Real-world familiarity with the way business and economics work will quickly demolish any idea that they thrive on greed. Nothing kills a business more reliably than a myopic focus on maximizing the quarterly earnings report. In the business world, this is old news.
True, in the short term you can get ahead by exploiting people and extracting their wealth. But in the long run, businesses only succeed in the market by maintaining a strong moral culture that humanizes work, builds trust with customers, and orients workers toward creating value and serving the customer with excellence. Large corporations can use crony capitalism and collude with politicians to stave off these market forces for a while, but not forever (as Wall Street, General Motors, and others are now learning). Likewise, a society can borrow trillions from its grandchildren to stave off the economic consequences of a materialistic economy, but not forever (as America is now learning).
This observation also refutes the iron cage. Weber wrote at a time when the latest fad among American businesses was the cockamamie idea that “scientific management” could identify the “one best way” to do every job, down to the tiniest details. But that whole movement collapsed. In the long run, the universe punishes hubristic rationalism and rewards humane social cooperation.
Christians know why humane approaches to work are more economically productive. God’s work creates things from nothing, and human work cretates value (though not from nothing) because we’re made in his image. People were made to do fruitful work, cultivating more and more blessings for one another out of the creation order.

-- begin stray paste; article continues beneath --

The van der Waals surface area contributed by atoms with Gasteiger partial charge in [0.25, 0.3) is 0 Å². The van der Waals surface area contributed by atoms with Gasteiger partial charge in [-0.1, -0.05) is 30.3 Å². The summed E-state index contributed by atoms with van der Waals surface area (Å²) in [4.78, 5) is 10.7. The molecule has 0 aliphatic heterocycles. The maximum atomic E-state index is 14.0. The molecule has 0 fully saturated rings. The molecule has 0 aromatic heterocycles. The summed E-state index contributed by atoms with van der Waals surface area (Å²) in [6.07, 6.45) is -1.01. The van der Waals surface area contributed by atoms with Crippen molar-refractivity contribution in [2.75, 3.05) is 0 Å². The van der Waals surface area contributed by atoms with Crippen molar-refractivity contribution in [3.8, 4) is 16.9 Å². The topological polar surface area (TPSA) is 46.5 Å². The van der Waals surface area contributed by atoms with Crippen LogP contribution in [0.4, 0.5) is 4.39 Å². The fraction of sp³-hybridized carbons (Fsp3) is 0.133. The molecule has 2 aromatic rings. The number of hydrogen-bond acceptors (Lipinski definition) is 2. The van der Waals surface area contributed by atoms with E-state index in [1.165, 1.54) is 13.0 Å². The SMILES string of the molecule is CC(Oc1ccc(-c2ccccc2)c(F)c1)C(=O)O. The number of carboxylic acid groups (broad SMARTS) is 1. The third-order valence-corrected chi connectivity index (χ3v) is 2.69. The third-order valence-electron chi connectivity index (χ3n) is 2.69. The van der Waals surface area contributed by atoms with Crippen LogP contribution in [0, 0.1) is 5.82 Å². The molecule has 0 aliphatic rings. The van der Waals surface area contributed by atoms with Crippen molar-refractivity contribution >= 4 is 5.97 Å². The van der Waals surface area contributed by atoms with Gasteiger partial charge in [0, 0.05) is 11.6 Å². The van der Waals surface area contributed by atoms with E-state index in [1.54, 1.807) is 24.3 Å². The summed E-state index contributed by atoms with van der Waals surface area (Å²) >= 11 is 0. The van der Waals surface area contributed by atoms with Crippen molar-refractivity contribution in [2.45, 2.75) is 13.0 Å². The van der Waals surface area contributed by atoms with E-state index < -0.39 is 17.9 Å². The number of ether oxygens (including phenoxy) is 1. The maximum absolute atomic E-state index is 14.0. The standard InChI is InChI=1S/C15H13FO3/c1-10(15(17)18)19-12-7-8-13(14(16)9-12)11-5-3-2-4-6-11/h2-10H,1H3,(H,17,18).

Vice and Virtue
At bottom, Weber’s core idea is that vice creates wealth more effectively than virtue. That’s not only false to history and contemporary experience; it’s also theologically unstainable. Weber could believe this view because it aligned with his Gnostic fact/value dualism. In that framework, it made sense that workers doing the same jobs would be identical and interchangeable for economic purposes (facts) regardless of their morals and motivations (values). Christ smashes this dualism. Economic growth is a moral and spiritual enterprise.
Why, then, do we see all this moral decay in our economy? Capitalism creates wealth, and there’s no denying wealth creates special temptations. You don’t have to accept Weber’s economic charlatanry to see that!
There are other factors. In a society with religious freedom, it is especially challenging to maintain a robust public moral culture. The academic discipline of economics has adopted a materialistic anthropology and utilitarian ethical assumptions. Our political system has adopted many policies and practices that incentivize materialism, exploitation, and crony capitalism.
But Weber’s influence itself is one of the most important causes. For a century, America’s cultural leaders have promoted the Weberian narrative that capitalism thrives on the profit motive. And as economist Arthur Brooks has recently written, societies tend to become what they describe themselves as being. If a society’s cultural leaders say the economy thrives on greed, people will internalize that expectation and act accordingly. Over time you will actually get an economy that runs (but not “thrives”) on greed.
Even some well-meaning people who promote the cultural contradictions narrative in order to warn us against greed are, I regret to say, part of the problem. Typically, they say something like: “Businesses thrive on the profit motive, so we need to do everything we can in cultural institutions outside the economy to counteract greed.” This signals to business leaders that they can go on ruthlessly maximizing profit with a clear conscience; they’re just doing their job.
The struggle to humanize capitalism is self-defeating if it assumes capitalism thrives on the profit motive. It can only succeed if it’s grounded in a moral affirmation of capitalism’s historic foundations in stewardship and value-creating work.